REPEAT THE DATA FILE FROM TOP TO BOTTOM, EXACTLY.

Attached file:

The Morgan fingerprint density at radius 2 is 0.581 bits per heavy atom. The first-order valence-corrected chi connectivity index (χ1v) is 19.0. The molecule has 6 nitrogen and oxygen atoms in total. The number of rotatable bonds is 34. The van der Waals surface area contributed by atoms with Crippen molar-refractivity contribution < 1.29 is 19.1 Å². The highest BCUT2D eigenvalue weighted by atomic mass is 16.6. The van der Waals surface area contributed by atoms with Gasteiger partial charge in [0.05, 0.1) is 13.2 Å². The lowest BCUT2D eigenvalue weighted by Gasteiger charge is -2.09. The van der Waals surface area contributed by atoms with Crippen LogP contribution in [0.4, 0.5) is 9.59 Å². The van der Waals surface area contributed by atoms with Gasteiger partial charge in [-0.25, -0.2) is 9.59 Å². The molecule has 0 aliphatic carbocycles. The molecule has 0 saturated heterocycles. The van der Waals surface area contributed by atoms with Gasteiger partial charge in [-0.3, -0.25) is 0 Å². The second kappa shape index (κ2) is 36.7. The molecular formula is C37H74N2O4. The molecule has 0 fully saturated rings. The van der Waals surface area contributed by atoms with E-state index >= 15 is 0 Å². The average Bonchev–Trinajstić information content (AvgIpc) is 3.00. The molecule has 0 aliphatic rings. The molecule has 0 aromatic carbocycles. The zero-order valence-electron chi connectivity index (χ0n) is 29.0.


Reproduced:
The Morgan fingerprint density at radius 2 is 0.581 bits per heavy atom. The first-order valence-corrected chi connectivity index (χ1v) is 19.0. The molecule has 6 nitrogen and oxygen atoms in total. The number of rotatable bonds is 34. The van der Waals surface area contributed by atoms with Crippen molar-refractivity contribution < 1.29 is 19.1 Å². The highest BCUT2D eigenvalue weighted by atomic mass is 16.6. The van der Waals surface area contributed by atoms with Gasteiger partial charge in [0.05, 0.1) is 13.2 Å². The lowest BCUT2D eigenvalue weighted by Gasteiger charge is -2.09. The van der Waals surface area contributed by atoms with Crippen LogP contribution in [0.4, 0.5) is 9.59 Å². The van der Waals surface area contributed by atoms with Gasteiger partial charge in [-0.25, -0.2) is 9.59 Å². The molecule has 0 aliphatic carbocycles. The molecule has 0 saturated heterocycles. The van der Waals surface area contributed by atoms with Gasteiger partial charge in [-0.3, -0.25) is 0 Å². The second kappa shape index (κ2) is 36.7. The molecular formula is C37H74N2O4. The molecule has 0 fully saturated rings. The van der Waals surface area contributed by atoms with E-state index >= 15 is 0 Å². The average Bonchev–Trinajstić information content (AvgIpc) is 3.00. The molecule has 0 aliphatic rings. The molecule has 0 aromatic carbocycles. The zero-order valence-electron chi connectivity index (χ0n) is 29.0.